Understanding The ESFA Rules To Help Avoid Clawback Penalties

2 min read
May 20, 2024 12:00:00 PM

The Education and Skills Funding Agency (ESFA) is responsible for funding education and skills providers in England. An executive agency of the Department for Education, the ESFA makes sure that apprenticeships are properly funded and checks that courses are ‘fit for purpose’. This helps to guarantee that apprentices get the training they really need and that the government is getting value for money.

However, in order to receive funding from the ESFA, employers must adhere to the agency's guidelines. Employers, training providers and performance management must all stick to these rules to get funding for training and apprenticeships. If training doesn’t meet the standards set by the ESFA, clawback penalties can be imposed to help recoup the cost of the training. By familiarising yourself with the ESFA's guidelines and ensuring you’re maintaining compliance, you can access the necessary funding to support your apprenticeship program while providing high-quality training that benefits both your organisation and your apprentices.

Apprentice Wage 

According to ESFA apprenticeship funding rules 23/24, all apprentices must be paid a lawful wage. If apprentices aren’t given a lawful wage, their employer will not receive apprenticeship funding. The current National Minimum Wage for an apprentice in their first year is £6.40 per hour. Those who are aged 19 or over and have completed their first year are entitled to the National Minimum Wage or National Living Wage rate for their age. 


Some apprentices will learn more quickly than others. As long as they’ve met the minimum 12-month duration period and minimum off-the-job hours for the training, they can complete their programme before their planned learning end date. So, if you have an apprentice who’s worked hard to complete their hours and learn their craft, they can take the next step on their career path as long as they’ve met these standards.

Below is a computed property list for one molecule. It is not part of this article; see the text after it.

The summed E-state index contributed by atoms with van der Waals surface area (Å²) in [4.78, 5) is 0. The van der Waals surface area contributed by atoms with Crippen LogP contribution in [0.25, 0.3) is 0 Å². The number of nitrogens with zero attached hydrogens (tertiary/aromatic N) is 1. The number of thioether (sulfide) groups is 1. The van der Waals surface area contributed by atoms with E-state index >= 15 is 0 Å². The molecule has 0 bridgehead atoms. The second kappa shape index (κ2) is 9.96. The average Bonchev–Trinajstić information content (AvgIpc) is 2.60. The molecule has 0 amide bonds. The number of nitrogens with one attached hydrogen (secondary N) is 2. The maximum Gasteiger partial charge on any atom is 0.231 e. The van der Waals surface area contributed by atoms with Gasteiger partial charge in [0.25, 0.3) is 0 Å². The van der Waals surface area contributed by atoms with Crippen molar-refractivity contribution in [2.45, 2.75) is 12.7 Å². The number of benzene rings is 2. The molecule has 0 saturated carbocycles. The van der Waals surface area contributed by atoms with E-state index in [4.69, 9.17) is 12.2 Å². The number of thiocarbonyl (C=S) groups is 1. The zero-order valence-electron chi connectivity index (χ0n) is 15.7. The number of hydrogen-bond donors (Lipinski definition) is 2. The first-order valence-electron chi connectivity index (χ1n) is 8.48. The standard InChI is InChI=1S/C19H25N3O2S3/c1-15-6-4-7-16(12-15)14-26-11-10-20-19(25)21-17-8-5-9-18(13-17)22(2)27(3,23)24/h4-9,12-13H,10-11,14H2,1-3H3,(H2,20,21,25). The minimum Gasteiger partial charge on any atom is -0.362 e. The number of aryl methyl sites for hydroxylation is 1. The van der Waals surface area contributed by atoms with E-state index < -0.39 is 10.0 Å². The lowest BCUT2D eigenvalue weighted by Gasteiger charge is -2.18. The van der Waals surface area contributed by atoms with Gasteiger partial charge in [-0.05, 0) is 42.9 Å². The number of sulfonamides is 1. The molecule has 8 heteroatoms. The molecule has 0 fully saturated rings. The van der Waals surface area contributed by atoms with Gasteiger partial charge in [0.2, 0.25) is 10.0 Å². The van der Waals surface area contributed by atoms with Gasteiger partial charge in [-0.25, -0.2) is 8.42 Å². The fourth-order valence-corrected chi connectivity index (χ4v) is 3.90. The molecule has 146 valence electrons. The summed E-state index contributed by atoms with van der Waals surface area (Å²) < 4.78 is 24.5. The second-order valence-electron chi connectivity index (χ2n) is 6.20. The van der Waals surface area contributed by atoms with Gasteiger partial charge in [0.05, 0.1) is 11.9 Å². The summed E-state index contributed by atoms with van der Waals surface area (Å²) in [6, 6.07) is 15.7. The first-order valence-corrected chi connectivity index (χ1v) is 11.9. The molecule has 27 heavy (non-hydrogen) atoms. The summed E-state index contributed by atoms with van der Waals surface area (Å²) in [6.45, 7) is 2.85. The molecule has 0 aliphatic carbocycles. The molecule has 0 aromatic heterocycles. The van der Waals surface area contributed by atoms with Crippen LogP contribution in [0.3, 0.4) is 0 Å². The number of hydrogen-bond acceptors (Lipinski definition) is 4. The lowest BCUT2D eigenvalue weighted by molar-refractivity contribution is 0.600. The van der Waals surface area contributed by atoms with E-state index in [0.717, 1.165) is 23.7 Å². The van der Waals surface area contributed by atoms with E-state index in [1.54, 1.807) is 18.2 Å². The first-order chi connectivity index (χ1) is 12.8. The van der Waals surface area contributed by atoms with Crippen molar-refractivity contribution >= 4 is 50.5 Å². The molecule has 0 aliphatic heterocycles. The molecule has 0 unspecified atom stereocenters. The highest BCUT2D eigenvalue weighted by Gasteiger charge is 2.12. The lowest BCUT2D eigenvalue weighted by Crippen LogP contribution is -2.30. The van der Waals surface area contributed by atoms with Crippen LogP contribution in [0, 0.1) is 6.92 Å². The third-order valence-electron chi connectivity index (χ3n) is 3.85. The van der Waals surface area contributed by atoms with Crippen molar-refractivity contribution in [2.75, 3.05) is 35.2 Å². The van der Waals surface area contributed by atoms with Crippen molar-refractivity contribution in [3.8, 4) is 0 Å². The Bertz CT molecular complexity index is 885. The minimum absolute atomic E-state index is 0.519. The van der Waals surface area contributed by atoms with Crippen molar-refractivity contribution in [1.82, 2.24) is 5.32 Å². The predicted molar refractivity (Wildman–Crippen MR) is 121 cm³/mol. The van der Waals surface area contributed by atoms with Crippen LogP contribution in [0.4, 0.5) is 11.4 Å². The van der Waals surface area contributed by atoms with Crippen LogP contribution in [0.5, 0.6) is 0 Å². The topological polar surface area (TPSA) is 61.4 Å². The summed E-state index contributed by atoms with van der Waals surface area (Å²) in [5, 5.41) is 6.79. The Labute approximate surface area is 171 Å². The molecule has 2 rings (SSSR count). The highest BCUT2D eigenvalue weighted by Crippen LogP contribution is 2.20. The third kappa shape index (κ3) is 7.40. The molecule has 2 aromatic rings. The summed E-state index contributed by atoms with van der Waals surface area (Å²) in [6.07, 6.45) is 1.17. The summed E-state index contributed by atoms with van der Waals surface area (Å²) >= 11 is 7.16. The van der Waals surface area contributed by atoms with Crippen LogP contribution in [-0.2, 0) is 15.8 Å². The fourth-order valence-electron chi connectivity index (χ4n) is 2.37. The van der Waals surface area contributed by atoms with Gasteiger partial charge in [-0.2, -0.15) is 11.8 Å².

ESFA apprenticeship standards state that revisions, examinations and other tests must not be included in the off-the-job (OTJ) training. All off-the-job training must be agreed upon beforehand and some active learning (i.e. off-the-job training or English or maths training) must take place in every calendar month of the practical period. 

Training Plan 

As per the ESFA apprenticeship agreement for employers, the training plan for an apprentice must be agreed upon before any training is delivered. An assessment needs to be carried out to ascertain the apprentice’s prior knowledge and skill level, and this must be taken into account to ensure there’s no repeat learning.

The plan must include the total amount of hours to be delivered. This should be adjusted to reflect any prior knowledge the apprentice may have. 

Contact Our Team

Double-checking ESFA rules, and following these rules to the letter, will help to prevent any clawback penalties and ensure the apprenticeship runs smoothly. To learn more about apprenticeships and how they work, contact us and speak to a friendly member of our team today.

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